Fungi are found in all ecosystems, and with an estimated 5 million species, they constitute the most diverse group of eukaryotic organisms on earth, second only to insects in the number of species thought to exist.
Fewer than 150,000 species, or between 3 and 10 percent, of fungi have been described so far, indicating a great deal of fungal biodiversity remains to be discovered.
Miller Mycology Lab scientists are conducting biodiversity inventories of ascomycetes—the largest known group of fungi—throughout the world. These data will greatly add to our understanding of the ecology, biogeography, and natural history of these organisms.
Phylogenetic relationships of fungi are poorly known. The Miller Mycology Lab incorporates modern molecular techniques with traditional taxonomic methods to test morphological-based classifications from the class level to the species level. In most cases, molecular phylogenies do not reflect current classifications, leading to new insights regarding character evolution in fungi.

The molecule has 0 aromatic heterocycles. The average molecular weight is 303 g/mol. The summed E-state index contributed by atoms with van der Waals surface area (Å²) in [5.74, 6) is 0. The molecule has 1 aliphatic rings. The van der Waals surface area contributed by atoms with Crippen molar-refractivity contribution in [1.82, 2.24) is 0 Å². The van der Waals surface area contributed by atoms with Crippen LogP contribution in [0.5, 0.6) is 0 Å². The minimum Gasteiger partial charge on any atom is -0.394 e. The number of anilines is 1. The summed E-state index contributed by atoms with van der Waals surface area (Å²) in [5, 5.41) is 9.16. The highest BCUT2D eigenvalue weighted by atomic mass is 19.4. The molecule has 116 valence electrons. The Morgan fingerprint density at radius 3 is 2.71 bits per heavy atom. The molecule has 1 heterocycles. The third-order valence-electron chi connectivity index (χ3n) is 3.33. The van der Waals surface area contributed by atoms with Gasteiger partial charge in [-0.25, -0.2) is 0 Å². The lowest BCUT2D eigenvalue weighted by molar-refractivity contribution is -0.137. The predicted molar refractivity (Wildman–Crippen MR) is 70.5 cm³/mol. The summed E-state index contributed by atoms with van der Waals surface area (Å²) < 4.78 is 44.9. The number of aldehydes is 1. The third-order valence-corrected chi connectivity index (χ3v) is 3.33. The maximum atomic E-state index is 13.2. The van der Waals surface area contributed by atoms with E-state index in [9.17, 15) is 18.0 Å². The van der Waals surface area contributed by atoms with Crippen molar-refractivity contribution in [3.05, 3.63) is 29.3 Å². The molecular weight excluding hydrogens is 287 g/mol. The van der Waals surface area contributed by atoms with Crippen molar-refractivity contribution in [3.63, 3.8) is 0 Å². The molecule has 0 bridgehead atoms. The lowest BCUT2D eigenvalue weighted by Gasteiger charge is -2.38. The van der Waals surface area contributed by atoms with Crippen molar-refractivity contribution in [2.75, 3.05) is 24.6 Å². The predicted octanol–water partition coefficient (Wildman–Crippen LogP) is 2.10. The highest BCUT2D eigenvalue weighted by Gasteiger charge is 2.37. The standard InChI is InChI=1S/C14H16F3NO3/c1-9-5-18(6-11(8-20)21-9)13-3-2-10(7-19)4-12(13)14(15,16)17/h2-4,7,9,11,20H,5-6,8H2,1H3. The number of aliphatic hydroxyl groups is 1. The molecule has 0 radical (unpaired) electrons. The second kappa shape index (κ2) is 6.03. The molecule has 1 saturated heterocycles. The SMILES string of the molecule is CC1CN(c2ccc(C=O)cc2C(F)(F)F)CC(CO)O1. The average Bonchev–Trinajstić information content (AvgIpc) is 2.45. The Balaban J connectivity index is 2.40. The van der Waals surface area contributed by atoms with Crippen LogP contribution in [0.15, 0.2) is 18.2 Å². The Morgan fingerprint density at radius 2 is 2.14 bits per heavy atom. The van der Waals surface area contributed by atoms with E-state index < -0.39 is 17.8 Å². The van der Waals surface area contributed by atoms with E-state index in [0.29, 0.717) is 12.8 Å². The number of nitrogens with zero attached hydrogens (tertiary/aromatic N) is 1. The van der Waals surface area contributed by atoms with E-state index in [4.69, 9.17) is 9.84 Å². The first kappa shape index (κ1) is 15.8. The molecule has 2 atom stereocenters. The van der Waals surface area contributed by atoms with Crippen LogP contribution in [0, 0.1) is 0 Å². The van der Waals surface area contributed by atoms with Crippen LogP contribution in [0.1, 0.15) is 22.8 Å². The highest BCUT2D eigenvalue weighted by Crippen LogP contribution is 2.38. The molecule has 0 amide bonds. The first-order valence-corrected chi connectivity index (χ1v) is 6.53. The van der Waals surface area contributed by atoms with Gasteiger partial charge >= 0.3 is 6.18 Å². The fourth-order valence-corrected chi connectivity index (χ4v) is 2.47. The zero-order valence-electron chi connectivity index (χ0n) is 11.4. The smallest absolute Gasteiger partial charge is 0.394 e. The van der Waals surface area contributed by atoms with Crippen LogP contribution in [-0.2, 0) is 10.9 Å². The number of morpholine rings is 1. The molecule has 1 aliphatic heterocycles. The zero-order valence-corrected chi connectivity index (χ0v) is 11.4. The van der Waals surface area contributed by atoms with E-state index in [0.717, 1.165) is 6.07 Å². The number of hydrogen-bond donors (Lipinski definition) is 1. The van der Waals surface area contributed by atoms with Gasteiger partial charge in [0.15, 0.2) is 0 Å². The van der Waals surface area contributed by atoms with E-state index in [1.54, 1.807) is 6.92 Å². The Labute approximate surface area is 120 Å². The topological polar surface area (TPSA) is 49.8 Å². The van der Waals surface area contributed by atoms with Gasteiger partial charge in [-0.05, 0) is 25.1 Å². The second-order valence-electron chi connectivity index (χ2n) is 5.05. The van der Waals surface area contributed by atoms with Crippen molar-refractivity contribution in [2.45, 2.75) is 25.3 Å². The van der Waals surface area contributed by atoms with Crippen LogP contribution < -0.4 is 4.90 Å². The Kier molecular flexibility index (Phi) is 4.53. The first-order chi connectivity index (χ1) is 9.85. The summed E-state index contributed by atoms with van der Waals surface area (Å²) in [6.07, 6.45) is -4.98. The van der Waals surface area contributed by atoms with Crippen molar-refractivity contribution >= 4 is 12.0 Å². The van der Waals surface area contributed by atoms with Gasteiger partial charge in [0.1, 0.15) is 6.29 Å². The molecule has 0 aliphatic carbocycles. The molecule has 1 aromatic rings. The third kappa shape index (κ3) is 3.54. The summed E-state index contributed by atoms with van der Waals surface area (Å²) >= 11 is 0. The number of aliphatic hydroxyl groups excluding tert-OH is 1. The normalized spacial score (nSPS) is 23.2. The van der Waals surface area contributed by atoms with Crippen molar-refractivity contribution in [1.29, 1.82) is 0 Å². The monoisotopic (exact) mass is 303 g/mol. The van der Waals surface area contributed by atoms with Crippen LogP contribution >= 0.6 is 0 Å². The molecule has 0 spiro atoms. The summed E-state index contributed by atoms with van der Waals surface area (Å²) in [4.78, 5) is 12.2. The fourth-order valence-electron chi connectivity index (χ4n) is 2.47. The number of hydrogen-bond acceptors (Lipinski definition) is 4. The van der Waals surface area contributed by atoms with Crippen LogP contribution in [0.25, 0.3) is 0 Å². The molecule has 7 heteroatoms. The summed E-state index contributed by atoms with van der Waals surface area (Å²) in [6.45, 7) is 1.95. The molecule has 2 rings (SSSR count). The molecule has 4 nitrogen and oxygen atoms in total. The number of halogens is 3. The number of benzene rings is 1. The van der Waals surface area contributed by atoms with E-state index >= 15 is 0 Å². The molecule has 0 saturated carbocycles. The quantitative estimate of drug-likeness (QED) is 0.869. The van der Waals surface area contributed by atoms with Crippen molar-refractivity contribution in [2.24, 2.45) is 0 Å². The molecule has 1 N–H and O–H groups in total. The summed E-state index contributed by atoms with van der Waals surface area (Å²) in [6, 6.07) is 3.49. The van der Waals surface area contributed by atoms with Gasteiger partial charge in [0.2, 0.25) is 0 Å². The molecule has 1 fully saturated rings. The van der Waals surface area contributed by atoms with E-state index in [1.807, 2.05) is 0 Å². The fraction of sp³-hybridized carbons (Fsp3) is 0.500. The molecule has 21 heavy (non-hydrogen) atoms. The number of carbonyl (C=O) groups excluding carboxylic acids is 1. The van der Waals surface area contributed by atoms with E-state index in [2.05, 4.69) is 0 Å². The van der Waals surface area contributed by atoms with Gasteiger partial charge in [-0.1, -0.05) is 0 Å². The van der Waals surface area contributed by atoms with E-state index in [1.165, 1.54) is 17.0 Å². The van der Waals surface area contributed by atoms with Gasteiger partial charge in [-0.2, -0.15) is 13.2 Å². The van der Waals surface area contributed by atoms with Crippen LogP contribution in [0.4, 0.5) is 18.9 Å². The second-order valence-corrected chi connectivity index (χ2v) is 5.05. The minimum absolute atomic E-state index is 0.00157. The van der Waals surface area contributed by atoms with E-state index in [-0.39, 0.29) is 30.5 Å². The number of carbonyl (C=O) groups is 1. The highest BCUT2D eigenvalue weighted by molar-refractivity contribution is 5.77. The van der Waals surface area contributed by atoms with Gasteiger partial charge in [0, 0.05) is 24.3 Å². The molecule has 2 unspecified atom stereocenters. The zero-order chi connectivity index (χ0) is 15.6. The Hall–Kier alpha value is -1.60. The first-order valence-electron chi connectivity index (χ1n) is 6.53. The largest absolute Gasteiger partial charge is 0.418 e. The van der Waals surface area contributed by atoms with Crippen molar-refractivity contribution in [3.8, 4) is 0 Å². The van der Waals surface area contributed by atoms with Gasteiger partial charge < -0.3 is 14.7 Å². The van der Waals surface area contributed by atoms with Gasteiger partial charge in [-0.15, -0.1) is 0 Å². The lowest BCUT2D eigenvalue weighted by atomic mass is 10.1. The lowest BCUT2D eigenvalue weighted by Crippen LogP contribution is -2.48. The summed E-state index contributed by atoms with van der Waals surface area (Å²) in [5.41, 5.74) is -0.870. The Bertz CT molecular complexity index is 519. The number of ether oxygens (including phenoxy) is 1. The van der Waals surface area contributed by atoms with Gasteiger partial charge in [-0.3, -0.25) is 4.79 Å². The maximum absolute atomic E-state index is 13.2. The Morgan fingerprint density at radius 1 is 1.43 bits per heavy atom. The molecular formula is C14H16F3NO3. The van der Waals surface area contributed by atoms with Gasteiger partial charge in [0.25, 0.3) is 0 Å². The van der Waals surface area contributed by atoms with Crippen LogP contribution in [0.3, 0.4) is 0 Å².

Read more about INHS taxonomy and systematics work.
INHS scientists study fungal diseases that impact plants, animals, and insects. The Phillips Herpetology Lab, for example, assesses the prevalence and impact of the chytrid fungus chytridiomycosis on North American amphibians and ophidiomycosis, an emerging infectious disease caused by the fungus Ophidiomyces ophiodiicola, on snakes.
Read more about INHS infectious disease research.
There are more than 172,000 fungal specimens in the INHS Fungi Collection, ranking it within the top 10 largest fungaria in the United States. These specimens are from the INHS Fungarium and the University of Illinois Fungarium, as well as acquisitions from Southern Illinois University and Eastern Illinois University.The fungal collections are used in a wide variety of research, including taxonomic, systematic, biogeographic, evolutionary, genomic and ecological studies.
Data from the fungi collections can be searched using the INHS portal or the Mycology Collections data portal.
In 2018, collaborators from INHS, Purdue University Northwest, and the Macrofungi and Microfungi Collections Consortia published the first comprehensive checklist of North American fungi. The checklist contains 44,488 species arranged alphabetically by genus and species.